§  In follicular pattern, follicle, is a 3D term meaning sac like arrangement of lesional tissues which cannot be depicted in 2D images but can be better explained in 3D images (Figure 1).

§  Plexiform pattern consists of anatomising strands and cords of ameloblastic epithelium with central parts containing loosely arranged stellate reticulum like cells. Such interconnecting strands can be best depicted in 3D (Figure 2).

§  Acanthomatous pattern is similar to follicle with stellate reticulum-like cells replaced by squamous metaplasia with keratin pearl formation (Figure 3).

§  Granular cell pattern are also similar to the form of follicle with stellate reticulum like cells in the centre and ameloblast like cells at the periphery (Figure 4).

§  Desmoplastic pattern shows the presence of dense desmoplastic fibrous connective tissue that contains thin strands and nests of odontogenic epithelium (Figure 5).

§  Basal cell ameloblastoma consists of nests of basaloid cells without any stellate reticulum like cells in the centre. (Figure 6).

§  Unicystic ameloblastoma consists of a cystic lesion lined by odontogenic epithelium demonstrating nuclear palisading and reverse polarization with cytoplasmic vacuolization of the basal cells. An overlying stellate reticulum-like cells are present (Figure 7).

Feedback of all questions answered by participants were recorded and statistically analysed using chi square test. Unanswered questions were not considered for analysis.

Figure 1: Hematoxylin and Eosin stained section of Follicular ameloblastoma shows (a) lesional tissue arranged in follicles with peripherally arranged ameloblast like cells and centrally placed stellate reticulum like cells. Ameloblastic follicle in 3D (b, c & d) showing ameloblast like cells (Red Arrow), stellate reticulum like cells (Yellow Arrow) and basement membrane (black Arrow).

Figure 2: Plexiform ameloblastoma under Hematoxylin and Eosin (a) showing odontogenic tissue arranged in Plexiform pattern with peripherally arranged ameloblast like cells and centrally placed stellate reticulum like cells. Plexiform pattern in 3D (b, c, & d) showing ameloblast like cells (Red Arrow) stellate reticulum like cells (Yellow Arrow), basement membrane (White Arrow) blood vessels (blue arrows).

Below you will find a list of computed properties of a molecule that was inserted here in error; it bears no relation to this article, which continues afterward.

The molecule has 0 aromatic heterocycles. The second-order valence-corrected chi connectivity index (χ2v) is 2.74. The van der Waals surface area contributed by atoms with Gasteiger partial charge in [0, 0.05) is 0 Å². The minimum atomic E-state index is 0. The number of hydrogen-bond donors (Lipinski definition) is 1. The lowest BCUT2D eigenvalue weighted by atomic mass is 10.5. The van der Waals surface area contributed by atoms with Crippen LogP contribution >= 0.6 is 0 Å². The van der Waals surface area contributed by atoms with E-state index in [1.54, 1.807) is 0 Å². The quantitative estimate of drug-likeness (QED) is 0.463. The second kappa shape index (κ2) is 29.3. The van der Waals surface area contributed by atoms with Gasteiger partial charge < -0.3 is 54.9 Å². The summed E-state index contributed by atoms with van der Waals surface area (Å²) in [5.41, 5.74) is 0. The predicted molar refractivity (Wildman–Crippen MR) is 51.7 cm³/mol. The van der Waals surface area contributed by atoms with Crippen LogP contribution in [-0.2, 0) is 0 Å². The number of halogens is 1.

Figure 3: Hematoxylin and Eosin stained section (a) of acanthomatous ameloblastoma showing lesional tissue arranged in follicles with peripherally arranged ameloblast like cells (Red Arrow) and centrally placed stellate reticulum like cells (Yellow Arrow) which shows Squamous metaplasia (White Arrow). Ameloblastoma follicle in 3D (b & c) showing ameloblast like cells (Red Arrow) stellate reticulum like cells (Yellow Arrow), basement membrane (black Arrow) and squamous cells (white arrow).

 

Figure 4: Granular cell ameloblastoma under Hematoxylin and Eosin stained section (a) shows lesional tissue arranged in follicles with peripherally arranged ameloblast like cells (red arrow) and centrally placed granular cells (blue arrow). Ameloblastic follicle in 3D (b & c) showing ameloblast like cells (red arrow) stellate reticulum like cells (yellow arrow), basement membrane (black arrow) and granular cells with compressed nuclei, multiple granules and cell wall (blue arrow).

Figure 5: Desmoplastic ameloblastoma under Hematoxylin and Eosin stained section (a) shows lesional tissue arranged in compressed islands with peripherally arranged ameloblast like cells (red arrow) and centrally placed stellate reticulum like cells in a dense collagenous stroma. (green arrow) basement membrane (black arrow), Ameloblastic islands in 3D (b & c) showing ameloblast like cells (red arrow), stellate reticulum like cells (yellow arrow) and basement membrane (black arrow), blood vessels (blue arrow) and a dense collagenous stroma (green arrow).

 

Figure 6: Basaloid ameloblastoma under Hematoxylin and Eosin stained section (a) shows odontogenic tissue arranged in follicles consists of basaloid cells. Ameloblastoma follicle in 3D (b) showing ameloblast like cells (red arrow) and basement membrane (black arrow).

Figure 7: Unicystic ameloblastoma under Hematoxylin and Eosin stained section (a) shows odontogenic epithelial lining with basal tall columnar ameloblast like cells and superficial stellate reticulum like cells. In 3D (b, c & d) showing ameloblast like cells (red arrow) stellate reticulum like cells (yellow arrow) and basement membrane (black arrow) and cystic lumen (blue arrow).

 

Results

The first question in the questionnaire was “Do you understand oral histopathology through Lectures?” There was hardly any difference of opinion with the chi-square statistic was 0.9742 and p-value was 0.323623. This result was not significant at p<0.05 (Table 1). The response to the question “Do you understand Practical sessions of oral histopathology?” was surprising, due to their remarkable difference in opinion. The chi-square statistic was 0.4245 and p-value was 0.514716. This result was not significant at p<0.05 (Table 2). Students often experience difficulty in learning oral histopathology in practical explanations due to various causes such as, Lack of understanding towards the microscope, Complexity of histologic images, Difficulty of integrating static histologic images with dynamic physiological functions etc. In this survey it was found that complexity of the 2D images was the most common cause for not understanding the subject, with chi-square statistic being 9.0741. The p-value was 0.028322. The result was significant at p<0.05 (Table 3). Therefore it was asked if they were aware of animations used to provide background information that aids in understanding microscopic images and help students to visualize the disease process. Most of the students were aware of such technology. The chi-square statistic was 0.0566 with p-value 0.811875. This result was not significant at p>0.05 (Table 4). When they were asked whether such animations will increase interest in learning oral histopathology? Most of them were in favour of adding such technology. The chi-square statistic was 0.04. The p-value was 0.841447. This result was not-significant at p>0.05 (Table 5).